Friday, January 29, 2010

I Love My Kindle.......But...............

I've had my Kindle (technically, Kindle II) from Amazon for about a year now.  I really love it.  Downloading books is simple, quick and generally less expensive than buying physical versions of them.  It is, however, not cheap to buy, and even Kindle books are more expensive than the FREE books we can check out from the public library.  In my case, the library rarely has the books I want to read, so my Kindle is an asset.  In the first year I saved enough money on the purchased books (I'm a fairly active reader) to pay for the reader.  So, it's all good.

The Kindle is not great for text books or graphic intensive books, but for novels and most non fiction, it's fantastic.  It is also great for newspapers (remember those?) and certain blogs.  The font size is easily adjusted and the entire experience is like reading a paperback, but without worring about the pages falling out, or losing your place, or having books pile up around the house.  So, while it's not perfect, the Kindle is a fun asset and tool.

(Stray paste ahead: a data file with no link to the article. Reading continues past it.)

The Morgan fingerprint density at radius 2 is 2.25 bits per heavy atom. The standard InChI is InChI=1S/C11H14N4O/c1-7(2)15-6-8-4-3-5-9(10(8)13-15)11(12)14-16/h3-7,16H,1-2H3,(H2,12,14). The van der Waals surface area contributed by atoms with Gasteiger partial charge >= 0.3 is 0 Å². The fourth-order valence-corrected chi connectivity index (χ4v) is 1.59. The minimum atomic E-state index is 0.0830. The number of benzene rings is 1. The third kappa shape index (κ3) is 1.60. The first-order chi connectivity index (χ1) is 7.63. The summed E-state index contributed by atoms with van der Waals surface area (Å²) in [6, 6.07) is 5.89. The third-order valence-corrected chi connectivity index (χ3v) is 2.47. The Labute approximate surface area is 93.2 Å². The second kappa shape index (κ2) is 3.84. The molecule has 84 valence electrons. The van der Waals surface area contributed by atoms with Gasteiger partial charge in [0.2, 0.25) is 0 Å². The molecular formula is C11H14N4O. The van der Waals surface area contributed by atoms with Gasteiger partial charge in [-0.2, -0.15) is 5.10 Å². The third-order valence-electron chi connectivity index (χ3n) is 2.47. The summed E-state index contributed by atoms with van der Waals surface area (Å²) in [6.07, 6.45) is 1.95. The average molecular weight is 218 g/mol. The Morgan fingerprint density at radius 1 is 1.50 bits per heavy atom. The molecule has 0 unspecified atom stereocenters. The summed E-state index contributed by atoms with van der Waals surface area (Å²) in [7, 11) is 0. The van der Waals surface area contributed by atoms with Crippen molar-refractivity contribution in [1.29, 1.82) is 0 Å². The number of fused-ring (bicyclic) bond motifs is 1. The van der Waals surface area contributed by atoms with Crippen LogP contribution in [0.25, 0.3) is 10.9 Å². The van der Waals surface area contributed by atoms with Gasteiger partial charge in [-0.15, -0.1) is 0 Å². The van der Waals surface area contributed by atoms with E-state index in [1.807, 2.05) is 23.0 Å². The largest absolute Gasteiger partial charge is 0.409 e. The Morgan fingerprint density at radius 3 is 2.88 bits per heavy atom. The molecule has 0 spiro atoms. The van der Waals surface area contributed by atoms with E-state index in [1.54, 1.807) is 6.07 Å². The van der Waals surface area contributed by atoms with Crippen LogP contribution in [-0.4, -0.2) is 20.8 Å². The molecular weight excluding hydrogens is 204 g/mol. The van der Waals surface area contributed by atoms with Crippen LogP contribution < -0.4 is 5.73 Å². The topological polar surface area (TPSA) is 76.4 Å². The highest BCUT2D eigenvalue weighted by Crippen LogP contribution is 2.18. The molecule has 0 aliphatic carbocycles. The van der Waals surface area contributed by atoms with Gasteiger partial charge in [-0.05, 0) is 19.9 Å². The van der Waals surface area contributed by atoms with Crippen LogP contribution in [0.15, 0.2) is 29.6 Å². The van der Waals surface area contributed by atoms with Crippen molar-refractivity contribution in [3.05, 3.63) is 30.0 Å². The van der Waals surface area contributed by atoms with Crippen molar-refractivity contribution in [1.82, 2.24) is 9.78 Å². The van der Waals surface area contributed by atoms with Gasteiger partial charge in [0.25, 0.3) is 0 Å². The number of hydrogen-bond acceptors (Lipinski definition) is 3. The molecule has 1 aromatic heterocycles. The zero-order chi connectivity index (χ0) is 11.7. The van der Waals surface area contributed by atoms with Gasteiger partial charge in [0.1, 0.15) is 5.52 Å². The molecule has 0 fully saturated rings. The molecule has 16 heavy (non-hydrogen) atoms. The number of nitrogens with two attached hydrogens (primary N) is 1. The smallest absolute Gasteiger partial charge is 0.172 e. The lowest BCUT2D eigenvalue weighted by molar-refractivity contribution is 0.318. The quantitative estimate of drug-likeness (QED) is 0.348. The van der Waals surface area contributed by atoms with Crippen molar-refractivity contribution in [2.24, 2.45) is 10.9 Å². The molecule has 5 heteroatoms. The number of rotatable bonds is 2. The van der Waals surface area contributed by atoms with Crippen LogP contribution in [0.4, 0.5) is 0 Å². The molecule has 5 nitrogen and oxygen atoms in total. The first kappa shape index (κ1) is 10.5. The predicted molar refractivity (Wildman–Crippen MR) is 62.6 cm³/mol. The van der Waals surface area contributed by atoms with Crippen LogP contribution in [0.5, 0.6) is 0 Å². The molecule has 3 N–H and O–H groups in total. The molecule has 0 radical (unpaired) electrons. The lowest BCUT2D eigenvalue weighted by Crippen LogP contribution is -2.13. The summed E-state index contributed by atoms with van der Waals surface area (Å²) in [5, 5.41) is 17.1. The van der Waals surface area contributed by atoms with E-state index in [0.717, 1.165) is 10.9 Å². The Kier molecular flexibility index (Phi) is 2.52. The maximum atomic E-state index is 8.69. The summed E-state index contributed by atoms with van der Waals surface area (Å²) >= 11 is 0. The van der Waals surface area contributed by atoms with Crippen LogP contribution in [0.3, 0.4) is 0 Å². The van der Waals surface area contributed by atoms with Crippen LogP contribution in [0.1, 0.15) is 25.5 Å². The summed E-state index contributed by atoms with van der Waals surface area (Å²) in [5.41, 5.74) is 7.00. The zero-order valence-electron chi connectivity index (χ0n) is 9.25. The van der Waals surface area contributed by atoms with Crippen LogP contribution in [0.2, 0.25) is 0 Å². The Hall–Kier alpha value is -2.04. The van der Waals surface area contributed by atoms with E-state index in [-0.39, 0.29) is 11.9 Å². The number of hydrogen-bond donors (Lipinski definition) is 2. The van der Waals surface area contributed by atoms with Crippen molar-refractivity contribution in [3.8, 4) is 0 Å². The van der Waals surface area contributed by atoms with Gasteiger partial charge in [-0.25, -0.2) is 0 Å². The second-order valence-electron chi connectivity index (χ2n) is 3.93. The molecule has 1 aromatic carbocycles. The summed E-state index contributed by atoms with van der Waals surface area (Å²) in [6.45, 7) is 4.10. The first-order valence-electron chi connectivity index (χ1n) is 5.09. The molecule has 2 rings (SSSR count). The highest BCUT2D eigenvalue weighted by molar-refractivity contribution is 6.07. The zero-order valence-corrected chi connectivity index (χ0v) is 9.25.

Yesterday, I got an email from Amazon announcing "Kindle for PC", meaning, I could download an app that allows my kindle books to be available on my laptop in addition to the actual reader.  Just what I need, another distraction at work.  But I eagerly downloaded it.  The cool part is that the pc version and the reader, synch so that whichever one you open you are at the place you most recently left off.  So, you can bounce back and forth smoothly. How cool is that?

Here's the but.......... But what does that say about privacy?  The conspiracy theorist who lives inside me, sees 'Big Brother(s)' somewhere in the inner workings of all our new technological advances.  If we use computers, especially if we use the internet, we have no privacy.  Everything we do can be tracked to one degree or another.  Keep that in mind next time you are surfing or downloading.

We applaud when a pedophile or terrorist is captured and incriminating evidence is located deep within his(or her) computer, despite attempts to wipe it.  And rightly so.  But the same technology allows our 'private' time to be made accessible also. 

Technology is a boon.  But it comes with a price beyond the one scanned at the checkout.  I love my Kindle.  I love the worldwide web.  But in using it, I have compromised my liberty, or at least my expectations of complete privacy.  I'm just sayin'...................